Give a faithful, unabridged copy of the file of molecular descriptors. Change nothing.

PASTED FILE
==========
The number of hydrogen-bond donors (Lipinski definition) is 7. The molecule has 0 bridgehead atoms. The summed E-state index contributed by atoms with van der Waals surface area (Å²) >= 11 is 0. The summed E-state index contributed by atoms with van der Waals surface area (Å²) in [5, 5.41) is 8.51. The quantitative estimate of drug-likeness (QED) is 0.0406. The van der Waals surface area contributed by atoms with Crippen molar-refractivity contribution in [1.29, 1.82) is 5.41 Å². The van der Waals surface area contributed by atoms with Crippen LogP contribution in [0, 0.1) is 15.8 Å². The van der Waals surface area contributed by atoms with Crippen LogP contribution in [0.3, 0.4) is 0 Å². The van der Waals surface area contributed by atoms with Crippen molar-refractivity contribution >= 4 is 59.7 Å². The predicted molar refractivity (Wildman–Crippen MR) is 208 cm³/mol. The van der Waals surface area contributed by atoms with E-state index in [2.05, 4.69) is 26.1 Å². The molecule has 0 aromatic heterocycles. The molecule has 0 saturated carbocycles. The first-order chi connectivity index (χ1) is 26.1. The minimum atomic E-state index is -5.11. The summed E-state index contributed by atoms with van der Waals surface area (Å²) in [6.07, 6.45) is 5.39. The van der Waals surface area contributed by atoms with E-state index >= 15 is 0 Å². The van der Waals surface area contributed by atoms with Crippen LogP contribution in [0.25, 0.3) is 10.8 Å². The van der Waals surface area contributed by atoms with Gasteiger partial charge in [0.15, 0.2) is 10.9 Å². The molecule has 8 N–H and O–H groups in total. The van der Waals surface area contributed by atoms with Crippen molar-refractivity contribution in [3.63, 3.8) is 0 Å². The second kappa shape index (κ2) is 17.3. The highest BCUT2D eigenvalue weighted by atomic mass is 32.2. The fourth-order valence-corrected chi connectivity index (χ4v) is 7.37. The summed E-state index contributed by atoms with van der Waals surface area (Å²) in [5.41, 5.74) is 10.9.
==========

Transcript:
The number of hydrogen-bond donors (Lipinski definition) is 7. The molecule has 0 bridgehead atoms. The summed E-state index contributed by atoms with van der Waals surface area (Å²) >= 11 is 0. The summed E-state index contributed by atoms with van der Waals surface area (Å²) in [5, 5.41) is 8.51. The quantitative estimate of drug-likeness (QED) is 0.0406. The van der Waals surface area contributed by atoms with Crippen molar-refractivity contribution in [1.29, 1.82) is 5.41 Å². The van der Waals surface area contributed by atoms with Crippen LogP contribution in [0, 0.1) is 15.8 Å². The van der Waals surface area contributed by atoms with Crippen LogP contribution in [0.3, 0.4) is 0 Å². The van der Waals surface area contributed by atoms with Crippen molar-refractivity contribution >= 4 is 59.7 Å². The predicted molar refractivity (Wildman–Crippen MR) is 208 cm³/mol. The van der Waals surface area contributed by atoms with E-state index in [2.05, 4.69) is 26.1 Å². The molecule has 0 aromatic heterocycles. The molecule has 0 saturated carbocycles. The first-order chi connectivity index (χ1) is 26.1. The minimum atomic E-state index is -5.11. The summed E-state index contributed by atoms with van der Waals surface area (Å²) in [6.07, 6.45) is 5.39. The van der Waals surface area contributed by atoms with E-state index >= 15 is 0 Å². The van der Waals surface area contributed by atoms with Crippen LogP contribution in [0.25, 0.3) is 10.8 Å². The van der Waals surface area contributed by atoms with Gasteiger partial charge in [0.15, 0.2) is 10.9 Å². The molecule has 8 N–H and O–H groups in total. The van der Waals surface area contributed by atoms with Crippen molar-refractivity contribution in [3.63, 3.8) is 0 Å². The second kappa shape index (κ2) is 17.3. The highest BCUT2D eigenvalue weighted by atomic mass is 32.2. The fourth-order valence-corrected chi connectivity index (χ4v) is 7.37. The summed E-state index contributed by atoms with van der Waals surface area (Å²) in [5.41, 5.74) is 10.9.